The third advantage, that ties in with the first one, is the process for appointment of arbitrators for two reasons: (i) If one of the parties in an ad hoc arbitration is uncooperative, one has to approach the court for the appointment which is both time-consuming and expensive. In an MCIA administered arbitration, under the MCIA Rules, the MCIA Council has the power to appoint, hence is efficient, fast, and cost-effective; (ii) The MCIA Council comprises some of the world’s leading arbitration practitioners, who are equipped to identify the right arbitrators, with the necessary specialization, for each dispute.


  1. Indians are amongst the top nationalities to arbitrate at international arbitral institutions and that is reflected in recent case-load reports of SIAC (where India stood at the first place) and ICC (where the number of cases with an Indian party tripled from the previous year, thus, taking it from the fifteenth place in 2018 to the second place in 2019). While Singapore and Hong Kong have established themselves as leading arbitration jurisdictions in the region, India continues to play catch-up.  What more could the legislature and the executive do to create the right environment to make India an attractive international arbitration hub?

MD: The foundation is being laid by the executive and legislative branches to strengthen India’s position as a favourable jurisdiction for arbitration. Even if one looks at Singapore or Hong Kong, they did not become recognised centres for international arbitration overnight – it took them more than two decades to arrive at the recognition that you refer to. I believe that India is on a similar journey, but one that will hopefully get us to the destination sooner, given the clear direction from the government, the courts, and the users of arbitration in India. MCIA, on its part, looks forward to playing a significant role in accelerating that journey.

NS: There is a clear and concerted effort from the government, and the legal community to move towards institutional arbitration and make India a favourable seat for arbitration. There is no doubt that the MCIA has benefited greatly from this.


  1. What is your take on the Indian judiciary’s performance in promoting a) the arbitration culture in India, and b) enforcement of foreign arbitral awards in India? 

NS: Like the legislature and the executive (as discussed above), the Indian judiciary continues to show its commitment towards promoting arbitration culture in India and in particular, institutional arbitration. We see this in the judgments from the courts. We also see this when the Indian courts repose faith in MCIA’s work and refer cases to us for both, the appointment of arbitrators as well as administration. As mentioned above, to date, the Supreme Court of India has referred three matters to us. Of these, one is an international dispute where MCIA was entrusted with the responsibility of appointing the tribunal. The other two cases have been recently referred to MCIA for administration under its rules. Both these cases involve significant business houses of India.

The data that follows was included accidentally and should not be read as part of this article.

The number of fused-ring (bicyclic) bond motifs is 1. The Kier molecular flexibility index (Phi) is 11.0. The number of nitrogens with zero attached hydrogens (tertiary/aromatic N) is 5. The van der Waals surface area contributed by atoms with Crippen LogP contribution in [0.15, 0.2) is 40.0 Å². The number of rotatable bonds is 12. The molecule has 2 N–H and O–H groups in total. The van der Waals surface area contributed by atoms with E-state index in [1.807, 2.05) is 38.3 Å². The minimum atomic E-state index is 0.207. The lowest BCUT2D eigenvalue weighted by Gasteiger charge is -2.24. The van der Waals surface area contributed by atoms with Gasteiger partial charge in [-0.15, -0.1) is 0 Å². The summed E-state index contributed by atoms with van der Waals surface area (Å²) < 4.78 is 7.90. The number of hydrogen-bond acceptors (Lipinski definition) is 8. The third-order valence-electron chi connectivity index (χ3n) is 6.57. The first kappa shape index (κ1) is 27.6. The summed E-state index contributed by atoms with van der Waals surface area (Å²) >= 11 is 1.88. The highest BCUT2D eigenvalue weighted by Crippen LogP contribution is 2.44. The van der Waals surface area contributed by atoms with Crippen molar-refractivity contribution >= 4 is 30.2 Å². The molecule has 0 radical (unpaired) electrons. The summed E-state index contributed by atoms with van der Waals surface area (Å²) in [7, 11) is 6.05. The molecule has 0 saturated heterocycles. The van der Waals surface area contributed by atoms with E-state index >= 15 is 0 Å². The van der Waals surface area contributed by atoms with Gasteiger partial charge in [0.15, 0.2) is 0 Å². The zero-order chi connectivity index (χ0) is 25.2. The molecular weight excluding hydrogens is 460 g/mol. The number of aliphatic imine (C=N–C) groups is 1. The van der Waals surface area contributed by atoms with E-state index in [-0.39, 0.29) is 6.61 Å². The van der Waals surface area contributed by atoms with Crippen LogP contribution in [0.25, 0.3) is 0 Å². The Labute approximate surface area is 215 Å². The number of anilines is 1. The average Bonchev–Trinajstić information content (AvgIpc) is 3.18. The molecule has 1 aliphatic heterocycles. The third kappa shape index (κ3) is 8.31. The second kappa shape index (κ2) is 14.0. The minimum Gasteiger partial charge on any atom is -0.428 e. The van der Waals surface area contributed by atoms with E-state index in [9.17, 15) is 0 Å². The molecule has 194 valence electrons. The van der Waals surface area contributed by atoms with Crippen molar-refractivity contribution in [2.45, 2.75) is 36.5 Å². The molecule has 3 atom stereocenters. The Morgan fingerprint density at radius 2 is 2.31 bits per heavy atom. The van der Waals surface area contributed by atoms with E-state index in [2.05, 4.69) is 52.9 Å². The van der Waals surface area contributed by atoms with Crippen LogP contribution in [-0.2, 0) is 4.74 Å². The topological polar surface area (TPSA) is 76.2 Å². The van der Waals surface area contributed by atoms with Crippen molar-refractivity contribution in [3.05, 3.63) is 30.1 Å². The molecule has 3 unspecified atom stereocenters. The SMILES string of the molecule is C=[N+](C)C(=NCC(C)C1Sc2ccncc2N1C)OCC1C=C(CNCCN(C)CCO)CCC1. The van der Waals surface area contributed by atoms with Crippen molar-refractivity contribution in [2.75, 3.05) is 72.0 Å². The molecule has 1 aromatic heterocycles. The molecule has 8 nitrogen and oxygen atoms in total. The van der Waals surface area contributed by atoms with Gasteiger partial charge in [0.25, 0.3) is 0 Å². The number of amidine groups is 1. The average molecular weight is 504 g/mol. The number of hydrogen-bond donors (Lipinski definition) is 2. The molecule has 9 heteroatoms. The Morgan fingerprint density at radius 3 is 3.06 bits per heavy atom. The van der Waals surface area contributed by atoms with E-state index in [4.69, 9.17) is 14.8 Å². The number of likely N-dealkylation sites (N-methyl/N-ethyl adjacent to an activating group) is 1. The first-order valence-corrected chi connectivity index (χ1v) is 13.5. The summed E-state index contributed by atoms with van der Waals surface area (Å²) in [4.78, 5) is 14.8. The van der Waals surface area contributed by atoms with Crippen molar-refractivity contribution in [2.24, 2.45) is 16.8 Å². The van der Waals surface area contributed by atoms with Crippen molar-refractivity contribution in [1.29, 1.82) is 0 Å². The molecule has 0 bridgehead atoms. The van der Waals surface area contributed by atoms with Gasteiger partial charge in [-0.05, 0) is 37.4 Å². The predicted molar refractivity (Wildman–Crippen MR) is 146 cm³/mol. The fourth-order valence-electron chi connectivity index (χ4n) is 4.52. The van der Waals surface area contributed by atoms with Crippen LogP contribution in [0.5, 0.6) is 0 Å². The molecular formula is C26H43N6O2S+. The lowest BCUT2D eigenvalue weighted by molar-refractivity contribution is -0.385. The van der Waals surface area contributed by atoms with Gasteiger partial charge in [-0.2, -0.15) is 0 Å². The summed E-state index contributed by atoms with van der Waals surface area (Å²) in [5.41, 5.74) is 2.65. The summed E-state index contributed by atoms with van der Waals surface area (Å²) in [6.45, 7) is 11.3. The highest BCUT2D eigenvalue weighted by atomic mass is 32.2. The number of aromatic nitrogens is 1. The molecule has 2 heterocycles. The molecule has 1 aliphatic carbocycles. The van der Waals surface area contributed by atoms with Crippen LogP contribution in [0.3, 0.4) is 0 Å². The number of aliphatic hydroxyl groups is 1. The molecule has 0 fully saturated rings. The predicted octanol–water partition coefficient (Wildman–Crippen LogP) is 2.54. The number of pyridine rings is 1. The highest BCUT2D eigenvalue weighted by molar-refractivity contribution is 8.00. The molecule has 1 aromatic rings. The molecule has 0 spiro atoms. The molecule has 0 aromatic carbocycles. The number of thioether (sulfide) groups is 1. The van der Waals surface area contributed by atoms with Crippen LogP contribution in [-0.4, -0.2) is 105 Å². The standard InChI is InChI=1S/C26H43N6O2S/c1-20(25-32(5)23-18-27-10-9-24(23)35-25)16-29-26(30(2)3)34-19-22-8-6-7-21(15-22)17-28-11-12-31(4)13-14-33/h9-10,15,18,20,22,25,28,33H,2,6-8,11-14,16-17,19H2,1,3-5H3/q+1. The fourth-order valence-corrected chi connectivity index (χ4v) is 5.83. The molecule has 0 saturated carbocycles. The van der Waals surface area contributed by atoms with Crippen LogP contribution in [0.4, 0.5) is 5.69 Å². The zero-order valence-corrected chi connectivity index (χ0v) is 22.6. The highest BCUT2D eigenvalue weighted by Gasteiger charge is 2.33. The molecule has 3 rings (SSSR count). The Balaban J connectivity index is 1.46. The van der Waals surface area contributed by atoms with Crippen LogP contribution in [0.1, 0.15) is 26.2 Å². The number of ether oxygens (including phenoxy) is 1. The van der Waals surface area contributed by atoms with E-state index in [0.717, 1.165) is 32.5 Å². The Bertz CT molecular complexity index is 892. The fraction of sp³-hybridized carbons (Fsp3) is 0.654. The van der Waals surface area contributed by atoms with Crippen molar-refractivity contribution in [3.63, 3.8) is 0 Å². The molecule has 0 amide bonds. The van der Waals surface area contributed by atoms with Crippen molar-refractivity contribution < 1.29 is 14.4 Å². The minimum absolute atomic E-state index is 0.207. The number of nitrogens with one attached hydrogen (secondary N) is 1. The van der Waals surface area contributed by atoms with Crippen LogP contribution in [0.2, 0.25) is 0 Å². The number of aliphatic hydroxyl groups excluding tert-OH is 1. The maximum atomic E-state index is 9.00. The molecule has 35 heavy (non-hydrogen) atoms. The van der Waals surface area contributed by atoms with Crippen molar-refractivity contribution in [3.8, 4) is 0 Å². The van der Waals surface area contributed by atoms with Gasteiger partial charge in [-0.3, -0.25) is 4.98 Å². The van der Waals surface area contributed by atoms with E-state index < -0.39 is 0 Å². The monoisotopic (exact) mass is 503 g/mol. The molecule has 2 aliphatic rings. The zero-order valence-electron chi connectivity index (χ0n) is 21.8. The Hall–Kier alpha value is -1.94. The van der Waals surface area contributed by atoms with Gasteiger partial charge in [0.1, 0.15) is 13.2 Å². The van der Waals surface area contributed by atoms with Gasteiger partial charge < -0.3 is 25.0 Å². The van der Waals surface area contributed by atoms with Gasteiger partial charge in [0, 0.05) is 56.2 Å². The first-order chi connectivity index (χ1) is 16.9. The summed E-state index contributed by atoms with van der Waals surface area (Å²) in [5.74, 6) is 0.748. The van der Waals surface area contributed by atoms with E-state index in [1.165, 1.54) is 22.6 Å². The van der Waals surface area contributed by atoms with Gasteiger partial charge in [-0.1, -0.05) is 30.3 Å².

In addition to this, the Bombay High Court has also referred two cases to be administered under MCIA rules. One of these cases was referred to MCIA in 2020 and involves a multi-million dollar claim.


  1. You have recently announced “Call for Arbitrators” to expand MCIA’s list of eligible arbitrators. Could you tell us more about your arbitrator roster?

NS: As noted above, we have recently had an influx of cases and we expect more cases to come our way. In anticipation of that, we put out a ‘Call for Arbitrators’, so that we are adequately prepared for the role that we have to play in terms of appointing tribunal members.

While anyone may choose to apply, we engage in a robust selection process before adding individuals to the list. The criteria we use is broadly based on, but not limited to those listed below, in no particular order of importance:

  • The number of cases the applicant has acted as an arbitrator
  • The number of years at the bar (if an advocate)
  • Area of expertise
  • Accreditation from bodies of repute, such as the CIArb
  • Jurisdiction/location

We will continue to accept applications on a rolling basis from both Indian and international practitioners. We maintain an internal list and do not publish it.  Nor do we make this list available to anyone outside the MCIA.


  1. How does YoungMCIA galvanize the energy of students and fresh graduates to promote institutional arbitration in India?

MD: India does not have a dedicated arbitration bar, but it does have a large number of young people that want to establish a practice that is predominantly arbitration-driven. To that end, the YoungMCIA creates a community and a safe space where students and young professionals gather to share thoughts, exchange ideas, and interact with like-minded individuals. In a pre-Covid world, most YoungMCIA events were a combination of training exercises – such as the ‘Lifeline of an Arbitration’ series (now done virtually) and social gathering aimed at facilitating interactions with senior members of the bar, who may otherwise be inaccessible to young practitioners.

We now have over 1300 YoungMCIA members, a strong community that galvanize the Young MCIA, and not the other way around.


Thank you for your time and perspectives – we wish MCIA continued success!

This interview is part of Kluwer Arbitration Blog’s “Interviews with Our Editors” series.  Past interviews are available here.